It happens every day in our line of work. Clients wonder if they purchased a product that best meets their needs. This is normal behavior.
Throughout the 1990s, the stock market experienced unprecedented gains, and with those gains, the market attracted more and more consumers. But now, with the recent stock market volatility, you may have customers concerned with the performance of their variable life product.
I even had one client call to ask, “What do the brackets mean on this quarterly statement?”
Obviously, the client had been following the upward bound performance of the products investment divisions through the good times, but never saw a negative return and so didnt understand the meaning of those brackets that earmark investment losses. He wanted me to explain them!
Some irate clients may even want to switch to another life product that they believe is a better choice.
Im the first to agree that not all clients belong in a variable life product. However, I also believe that switching from one product to another doesn’t make sense for everyone, either.
Here are some suggestions for dealing with your clients, especially in these more volatile times, based on my own experience.
Keep emotions in check. Emotions influence client behavior and decisions. Life insurance is an emotional purchase, but emotions alone should not drive all decisions.
With a variable product, there needs to be an intellectual and rational component. When emotions drive decisions, clients typically panic when the markets drop, instead of considering that the down period may be a good time to buy.
It’s really a simple supply and demand issue. When supply is low and demand high, the price goes up. Conversely, when supply is high and demand low, the price goes down.
Explain losses. Any losses within a variable product are only on paper and not realized unless a client decides to “get out of the product.”
If a client gets out now, he might have bought high and sold low–obviously this may not the right approach to profitable long-term investing. Plus, the professional asset managers within the variable product lose money when the divisions experience losses. Those asset managers want positive returns as much as the clients do, and will work hard to turn their divisions around into positive territory.
Honor your clients needs. Most variable life products in existence today offer a multitude of investment divisions that should match up with a client’s needs. Here are a few steps you need to take before and after selling the policy, and what you should tell clients about recent market volatility.
Before the Sale:
1) Conduct a “risk assessment” profile. Most insurance carriers offer either a paper questionnaire or computer-based system that helps clients clearly identify their risk/reward tolerance.
2) Offer a variable life product that includes an automated system that will “rebalance” a client’s investment divisions. As the divisions gain and lose value at different rates, clients may find a greater proportion of their money in divisions with more risk. Rebalancing keeps the investment in line with goals.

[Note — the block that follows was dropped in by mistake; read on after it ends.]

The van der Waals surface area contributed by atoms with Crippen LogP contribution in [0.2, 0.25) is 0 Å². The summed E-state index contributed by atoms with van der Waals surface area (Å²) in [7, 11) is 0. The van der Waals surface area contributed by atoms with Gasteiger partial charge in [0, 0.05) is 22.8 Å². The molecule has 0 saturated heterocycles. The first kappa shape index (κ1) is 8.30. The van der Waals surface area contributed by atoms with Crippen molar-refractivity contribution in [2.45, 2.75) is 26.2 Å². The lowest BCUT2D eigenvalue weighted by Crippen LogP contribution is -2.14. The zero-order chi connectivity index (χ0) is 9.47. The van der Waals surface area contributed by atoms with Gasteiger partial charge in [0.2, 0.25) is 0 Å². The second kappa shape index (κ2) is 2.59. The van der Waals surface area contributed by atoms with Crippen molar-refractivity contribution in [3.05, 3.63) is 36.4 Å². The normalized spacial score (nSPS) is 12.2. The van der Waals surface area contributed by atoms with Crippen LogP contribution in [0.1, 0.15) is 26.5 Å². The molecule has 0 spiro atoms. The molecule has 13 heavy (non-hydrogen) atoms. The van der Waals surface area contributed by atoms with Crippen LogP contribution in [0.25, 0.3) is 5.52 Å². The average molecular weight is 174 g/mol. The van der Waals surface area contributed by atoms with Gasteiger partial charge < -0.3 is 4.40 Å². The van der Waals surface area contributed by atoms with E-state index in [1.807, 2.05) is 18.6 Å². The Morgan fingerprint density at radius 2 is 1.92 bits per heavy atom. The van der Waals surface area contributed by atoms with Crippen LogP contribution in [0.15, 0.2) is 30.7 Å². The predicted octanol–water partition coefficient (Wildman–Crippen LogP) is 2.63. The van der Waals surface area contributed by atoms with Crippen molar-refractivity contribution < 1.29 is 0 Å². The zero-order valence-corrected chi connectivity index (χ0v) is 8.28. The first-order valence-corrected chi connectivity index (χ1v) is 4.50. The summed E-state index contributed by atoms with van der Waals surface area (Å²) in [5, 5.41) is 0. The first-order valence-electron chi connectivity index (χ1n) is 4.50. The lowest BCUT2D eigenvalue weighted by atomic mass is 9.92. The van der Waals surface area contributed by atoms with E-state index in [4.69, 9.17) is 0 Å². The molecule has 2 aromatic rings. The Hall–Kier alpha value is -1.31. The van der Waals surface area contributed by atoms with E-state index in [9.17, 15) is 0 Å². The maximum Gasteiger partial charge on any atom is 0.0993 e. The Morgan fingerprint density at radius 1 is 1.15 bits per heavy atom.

3) Encourage a recurring premium schedule and explain dollar cost averaging. Single premiums in variable life products mean your clients must have impeccable market timingotherwise, single premiums lack purchasing power. Regular interval premiums often result in buying shares at a lower average cost per share.
After the Sale:
1) Review and validate client responses to the risk assessment profile. Objectives can change, so you need to make sure you continue to understand fully your client’s wants and needs. Reassess the situation and transfer funds into more appropriate divisions as needed.
2) Explain the down market in terms clients understand. Most clients understand the supply and demand concept, and this keeps emotions out of the picture. Variable life products are long-term products. Don’t focus on the daily ups and downs, but instead look at five- to 10-year performance.
3) Professional money managers within the products vary in focus and discipline. Explain where the money managers fit in the market and where they like to invest. Align clients with managers that match their needs.
4) Review the income, equity and specialty style boxes. Show clients where the most stable and volatile divisions fall within the style boxes.
One question you may be wrestling with today is, should clients get out of the market now?
Most likely, your clients did purchase the right product, but may have not directed premium to the right divisions, or at least not for todays market. So work with your clients until you clearly understand their needs and investment objectives.
If you have a client nearing retirement, I would consider replacement, but only in dire circumstances. Replacement opens up a whole new set of questions, rules and regulations.
As for me, I’m telling my clients they should focus long-term, continue to invest through the low period and enjoy the benefits that come from a long-term outlook.
is a director of business solutions for Principal Financial Group in Birmingham, Mich. E-mail him at email@example.com.
Reproduced from National Underwriter Life & Health/Financial Services Edition, July 20, 2001. Copyright 2001 by The National Underwriter Company in the serial publication. All rights reserved.Copyright in this article as an independent work may be held by the author.